Starbucks Reopens China Stores and Authorizes Larger Share Repurchase

Starbucks said 90% of its stores in China are now open, and the board added as many as 40 million additional shares to the coffee chain's buyback plan. The company also plans to open a coffee-innovation park in China.
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Coffee-bar icon Starbucks said that 90% of its stores in China are now open and that the board authorized management to add as many as 40 million shares to its buyback plans.

Starbucks in January closed more than half its China stores in response to the coronavirus outbreak.

In a statement ahead of the company’s virtual shareholders meeting on Wednesday, Chief Executive Kevin Johnson said the Seattle company was “deepening [its] long-held commitment to elevate specialty coffee in China.” 

Starbucks is doing that by opening a “state-of-the-art coffee innovation park in China in 2022,” Johnson said.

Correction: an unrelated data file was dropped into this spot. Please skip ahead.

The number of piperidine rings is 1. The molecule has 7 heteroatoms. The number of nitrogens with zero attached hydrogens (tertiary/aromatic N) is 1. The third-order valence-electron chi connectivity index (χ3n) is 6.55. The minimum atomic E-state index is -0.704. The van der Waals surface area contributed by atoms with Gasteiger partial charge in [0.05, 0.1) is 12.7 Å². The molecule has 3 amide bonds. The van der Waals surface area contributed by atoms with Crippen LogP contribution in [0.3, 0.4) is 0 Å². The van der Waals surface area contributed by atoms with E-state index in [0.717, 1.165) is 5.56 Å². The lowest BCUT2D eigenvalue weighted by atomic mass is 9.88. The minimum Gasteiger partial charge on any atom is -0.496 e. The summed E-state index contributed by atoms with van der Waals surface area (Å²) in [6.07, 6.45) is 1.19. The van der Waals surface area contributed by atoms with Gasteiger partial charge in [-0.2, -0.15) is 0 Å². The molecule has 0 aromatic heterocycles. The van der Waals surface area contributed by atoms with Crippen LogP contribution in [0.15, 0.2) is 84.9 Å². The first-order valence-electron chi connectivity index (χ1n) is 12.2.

“The facility will incorporate a roasting plant, warehouse and distribution center, creating highly skilled jobs and new career opportunities that will help drive smart and sustainable coffee manufacturing.”

This represents Starbucks’ largest coffee manufacturing investment outside the U.S. and the first in Asia. The company is aiming to have 6,000 stores in China by 2022, up 40% from 4,290 now.

As for the 40 million-share buyback authorization, that’s in addition to 16 million shares that remained available as of Dec. 29, 2019, under an existing authorization. 

At Dec. 29, the end of its fiscal first quarter, the company had 1.19 billion shares outstanding.

In the fiscal year ended Sept. 29, 2019, the company repurchased 140 million shares.

“Starbucks has the financial strength and resilience to manage through this extraordinary time,” Johnson said. “The increase in our share-repurchase program reflects our confidence and optimism about the long-term growth opportunity for our business.”

At last check, Starbucks shares traded at $55.94, down 5.2% The stock had dropped 17% in the 12 months through Tuesday, compared with a 14.2% loss for the S&P 500 index.